Sydney: Success and Equity in a Global City - The Next Stage
SYDNEY: SUCCESS AND EQUITY IN
A GLOBAL CITY - THE NEXT STAGE?
Dr Tim Williams
Committee for Sydney
• City with great momentum
• Effective government
• Budget surplus from growth
• Big infrastructure spend
• Big challenges remain
• Growth from 4 to 8m: up or out
• East –west /core periphery divides/Talent attraction
• Sprawl model v Public transport for all/walkable centres
• No metro governance or funding/state gov silos/too big/too small (41
• Can we grow our core sectors’ international market?
This is what economic success looks like : Sydney’s GDP growth:
4% in 2014: Overall Greater Sydney share of national wealth rose
to 23%: over 70% of NSW total.
Partly driven by big construction / infrastructure
investment: also Sydney’s high labour productivity of
Aus economy correlates more with US
when you include Sydney
Aus is part of shift to wealth in south and
On faster growth path than most /12TH BIGGEST ..AND
WITH LOWEST PUBLIC DEBT IN OECD/3rd pension fund
Growth attracting population – to main cities: Aus is an
urban economy and will increasingly be so
Not surprising broader trends: Cities – where
the world’s population and wealth going:
particularly in global south…
2010 metropolitan population:
Size of the global metropolitan market
70% of world population of 9 billion by 2050
70 million people per year added to developing world
2 billion strong ‘consumer class’ in emerging market cities
At the edge: Vulnerable communities in a
Australian cities: low density sprawl, dispersed exurbia / under-
crowding: will Sydney carry on with this model on way from 4 -
8m? Up/out? Evidence that shift underway to more dense
cities…but politicians and media behind curve ?
So very urban society in an unusual way: small number
/large cities/edge: 23 m in a space US has 300
Some big trends re-shaping the city KE value jobs (orange
trend) v residential trend (sort of purple): massive trends
which our current governance and policy structure are not fit
to respond to
And some sector imbalances: leading to
spatial pressures: decline of manufacturing
is a geography too
Also Business has rediscovered cities and
is urbanising services: City Brands. But…
The ‘City of the
Smart Cities +
Bird + Bird
This is geography too: Business is re-urbanising to CBDs
where knowledge workers are and want to be
• 42 major tenants moved from suburban locations to
Melbourne CBD between 2008 and 2013 (JLL).
• 8/10 of Britain’s largest cities have seen private sector
jobs become more concentrated in city centres since
2008 (Centre for Cities).
• Cities with high proportions of Knowledge Intensive
Business Services (KIBS) jobs have experienced
particularly strong re-urbanisation.
• Larger cities tend to have higher proportions of KIBS
jobs e.g. London – almost 50% jobs are KIBS.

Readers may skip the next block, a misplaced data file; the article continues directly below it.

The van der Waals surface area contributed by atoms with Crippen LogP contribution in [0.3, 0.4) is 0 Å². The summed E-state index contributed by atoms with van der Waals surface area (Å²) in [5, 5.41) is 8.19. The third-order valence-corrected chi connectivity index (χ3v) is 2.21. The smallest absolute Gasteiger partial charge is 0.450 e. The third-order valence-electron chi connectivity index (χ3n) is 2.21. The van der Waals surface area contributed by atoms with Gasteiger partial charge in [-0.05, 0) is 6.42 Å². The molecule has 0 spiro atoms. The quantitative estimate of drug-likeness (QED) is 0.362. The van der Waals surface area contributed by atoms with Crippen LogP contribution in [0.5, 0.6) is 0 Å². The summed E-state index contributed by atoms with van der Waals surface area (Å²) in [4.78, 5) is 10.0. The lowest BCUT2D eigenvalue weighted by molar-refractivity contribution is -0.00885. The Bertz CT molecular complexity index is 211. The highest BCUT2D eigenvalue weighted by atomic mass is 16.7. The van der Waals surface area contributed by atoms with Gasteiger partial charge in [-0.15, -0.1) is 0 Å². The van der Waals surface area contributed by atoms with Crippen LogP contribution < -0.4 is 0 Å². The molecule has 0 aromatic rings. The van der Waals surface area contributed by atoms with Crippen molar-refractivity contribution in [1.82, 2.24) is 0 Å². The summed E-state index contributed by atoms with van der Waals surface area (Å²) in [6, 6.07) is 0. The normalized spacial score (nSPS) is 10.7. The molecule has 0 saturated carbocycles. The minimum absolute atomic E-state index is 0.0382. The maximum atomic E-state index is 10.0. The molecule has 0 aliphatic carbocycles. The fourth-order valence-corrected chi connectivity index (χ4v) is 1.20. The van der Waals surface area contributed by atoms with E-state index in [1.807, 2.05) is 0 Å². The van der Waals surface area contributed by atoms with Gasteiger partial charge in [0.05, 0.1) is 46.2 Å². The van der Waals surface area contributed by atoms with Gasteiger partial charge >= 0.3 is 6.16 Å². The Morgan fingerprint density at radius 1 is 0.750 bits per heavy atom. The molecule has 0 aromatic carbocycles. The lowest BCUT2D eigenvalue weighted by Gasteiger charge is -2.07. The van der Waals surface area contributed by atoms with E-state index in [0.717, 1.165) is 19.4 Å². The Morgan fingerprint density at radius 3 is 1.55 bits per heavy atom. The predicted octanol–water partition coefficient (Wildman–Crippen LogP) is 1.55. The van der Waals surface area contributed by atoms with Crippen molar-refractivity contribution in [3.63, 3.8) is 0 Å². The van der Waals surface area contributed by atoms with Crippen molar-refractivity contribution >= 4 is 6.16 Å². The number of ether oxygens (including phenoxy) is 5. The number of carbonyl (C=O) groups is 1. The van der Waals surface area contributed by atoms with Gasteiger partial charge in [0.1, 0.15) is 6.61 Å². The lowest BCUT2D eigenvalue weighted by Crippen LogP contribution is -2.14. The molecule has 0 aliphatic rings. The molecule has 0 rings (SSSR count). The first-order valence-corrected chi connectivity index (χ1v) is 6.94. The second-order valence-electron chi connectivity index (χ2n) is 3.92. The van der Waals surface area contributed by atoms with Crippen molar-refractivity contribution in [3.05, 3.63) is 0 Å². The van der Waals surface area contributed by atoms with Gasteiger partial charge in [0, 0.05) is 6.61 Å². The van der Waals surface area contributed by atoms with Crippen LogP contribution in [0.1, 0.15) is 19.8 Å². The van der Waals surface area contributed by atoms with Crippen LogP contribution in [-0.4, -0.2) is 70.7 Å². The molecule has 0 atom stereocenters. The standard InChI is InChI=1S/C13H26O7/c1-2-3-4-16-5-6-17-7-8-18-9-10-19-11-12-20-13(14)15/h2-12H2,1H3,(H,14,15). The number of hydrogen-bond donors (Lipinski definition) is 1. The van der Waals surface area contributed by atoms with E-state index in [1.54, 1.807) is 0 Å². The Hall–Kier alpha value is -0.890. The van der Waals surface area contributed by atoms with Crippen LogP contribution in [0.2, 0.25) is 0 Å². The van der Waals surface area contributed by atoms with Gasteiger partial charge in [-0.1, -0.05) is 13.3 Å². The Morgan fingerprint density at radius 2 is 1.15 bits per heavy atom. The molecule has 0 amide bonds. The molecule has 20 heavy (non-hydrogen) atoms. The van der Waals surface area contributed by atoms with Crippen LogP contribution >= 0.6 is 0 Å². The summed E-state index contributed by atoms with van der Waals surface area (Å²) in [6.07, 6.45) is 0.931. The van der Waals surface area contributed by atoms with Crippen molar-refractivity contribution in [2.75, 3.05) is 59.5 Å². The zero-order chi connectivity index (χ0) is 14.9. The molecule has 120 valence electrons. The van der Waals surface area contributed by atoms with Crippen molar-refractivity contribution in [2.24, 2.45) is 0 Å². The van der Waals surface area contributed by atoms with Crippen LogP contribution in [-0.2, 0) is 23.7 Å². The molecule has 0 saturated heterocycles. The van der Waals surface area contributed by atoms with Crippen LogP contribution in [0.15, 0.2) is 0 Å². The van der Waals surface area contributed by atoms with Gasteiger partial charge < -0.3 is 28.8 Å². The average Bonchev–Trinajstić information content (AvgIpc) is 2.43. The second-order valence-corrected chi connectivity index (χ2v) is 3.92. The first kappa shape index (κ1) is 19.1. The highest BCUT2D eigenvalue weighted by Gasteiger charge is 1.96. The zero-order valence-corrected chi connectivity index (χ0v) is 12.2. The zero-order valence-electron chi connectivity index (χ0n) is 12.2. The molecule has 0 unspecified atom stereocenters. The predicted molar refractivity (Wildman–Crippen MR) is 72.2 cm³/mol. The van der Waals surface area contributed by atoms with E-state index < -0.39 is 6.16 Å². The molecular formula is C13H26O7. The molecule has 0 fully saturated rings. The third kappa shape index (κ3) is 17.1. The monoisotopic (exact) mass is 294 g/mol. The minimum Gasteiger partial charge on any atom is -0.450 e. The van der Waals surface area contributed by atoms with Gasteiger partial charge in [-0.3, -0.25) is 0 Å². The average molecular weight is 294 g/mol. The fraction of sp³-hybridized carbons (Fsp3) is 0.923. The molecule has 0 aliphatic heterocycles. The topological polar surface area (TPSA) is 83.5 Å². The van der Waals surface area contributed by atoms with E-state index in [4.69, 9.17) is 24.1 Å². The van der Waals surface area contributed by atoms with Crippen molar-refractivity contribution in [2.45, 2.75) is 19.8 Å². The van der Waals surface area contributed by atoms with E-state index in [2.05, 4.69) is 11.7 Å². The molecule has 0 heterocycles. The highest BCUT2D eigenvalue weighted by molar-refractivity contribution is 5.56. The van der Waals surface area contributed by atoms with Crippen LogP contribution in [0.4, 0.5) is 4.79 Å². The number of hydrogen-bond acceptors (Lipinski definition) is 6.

- Google, Amazon and LinkedIn: acquired major
new premises in central London
- BUPA, Jacobs (engineering): Business parks of
Cheshire to Manchester city centre
Distribution of Private Sector jobs in Milton
Keynes, 2011 (Centre for Cities)
In Asia too as well as Europe
• In Beijing, core area office vacancy rate declined from 20.7% in 2009 to 4.2% in mid 2013 (Cushman
• Trend is for foreign multinationals entering China to locate HQs in central areas, with back-office
business (R&D, logistics and data management) in suburban areas (Cushman + Wakefield).
• Extraordinary office growth in central Manila and other cities fuelled by booming business process
outsourcing (BPO) sector.
• BPO workers are buying apartments close to work to avoid long commutes in heavy traffic, new
work-shop-live complexes have emerged in central urban areas (Oxford Business Group 2012)
• Tokyo CBD is expected to see the highest absorption of office spaces in the APAC region in 2014
(Cushman + Wakefield).
Major European Cities
• In Brussels, Paris, Amsterdam, Madrid, Berlin, Frankfurt, Munich and London cheaper rents in CBD
locations during the Global Financial Crisis attracted more occupiers to central areas, pushing up
average share of office take-up to 40% in 2010 compared to 33% in 2007 (Savills).
A demographic perfect storm: biggest demographic
event since the baby boom
• Meanwhile, the generation raised on Friends is not the only major cohort looking for new places
to live. There’s a larger one: the millennials’ parents, the front-end boomers. They are citizens
that every city wants—significant personal savings, no schoolkids. And empty nesters want
With the leading edge of the boomers now approaching sixty-five years old, the group is finding
that their suburban houses are too big. Their child-rearing days are ending, and all those empty
rooms have to be heated, cooled, and cleaned, and the unused backyard maintained. Suburban
houses can be socially isolating, especially as aging eyes and slower reflexes make driving
everywhere less comfortable. Freedom for many in this generation means living in walkable,
accessible communities with convenient transit linkages and good public services like libraries,
cultural activities, and health care.6
• For them, that increased walkability means all the difference between an essentially
housebound existence and what we all hope will be several decades of continued